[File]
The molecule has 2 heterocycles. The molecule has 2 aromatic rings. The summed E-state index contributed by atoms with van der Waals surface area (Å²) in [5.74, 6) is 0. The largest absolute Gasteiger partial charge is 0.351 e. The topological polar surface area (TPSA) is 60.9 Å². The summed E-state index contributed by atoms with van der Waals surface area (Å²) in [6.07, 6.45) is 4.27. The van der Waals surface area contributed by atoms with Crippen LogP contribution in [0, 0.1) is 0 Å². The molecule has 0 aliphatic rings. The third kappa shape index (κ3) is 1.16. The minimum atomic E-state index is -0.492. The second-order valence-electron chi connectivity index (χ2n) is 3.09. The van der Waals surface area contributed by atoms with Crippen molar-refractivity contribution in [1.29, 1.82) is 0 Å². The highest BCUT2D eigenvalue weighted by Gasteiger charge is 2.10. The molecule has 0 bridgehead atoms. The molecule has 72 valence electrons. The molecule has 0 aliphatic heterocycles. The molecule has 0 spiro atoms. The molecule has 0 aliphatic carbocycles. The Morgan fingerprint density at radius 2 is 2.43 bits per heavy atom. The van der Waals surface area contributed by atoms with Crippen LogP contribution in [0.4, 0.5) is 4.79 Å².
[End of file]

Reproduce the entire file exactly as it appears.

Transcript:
The molecule has 2 heterocycles. The molecule has 2 aromatic rings. The summed E-state index contributed by atoms with van der Waals surface area (Å²) in [5.74, 6) is 0. The largest absolute Gasteiger partial charge is 0.351 e. The topological polar surface area (TPSA) is 60.9 Å². The summed E-state index contributed by atoms with van der Waals surface area (Å²) in [6.07, 6.45) is 4.27. The van der Waals surface area contributed by atoms with Crippen LogP contribution in [0, 0.1) is 0 Å². The molecule has 0 aliphatic rings. The third kappa shape index (κ3) is 1.16. The minimum atomic E-state index is -0.492. The second-order valence-electron chi connectivity index (χ2n) is 3.09. The van der Waals surface area contributed by atoms with Crippen molar-refractivity contribution in [1.29, 1.82) is 0 Å². The highest BCUT2D eigenvalue weighted by Gasteiger charge is 2.10. The molecule has 0 bridgehead atoms. The molecule has 72 valence electrons. The molecule has 0 aliphatic heterocycles. The molecule has 0 spiro atoms. The molecule has 0 aliphatic carbocycles. The Morgan fingerprint density at radius 2 is 2.43 bits per heavy atom. The van der Waals surface area contributed by atoms with Crippen LogP contribution in [0.4, 0.5) is 4.79 Å².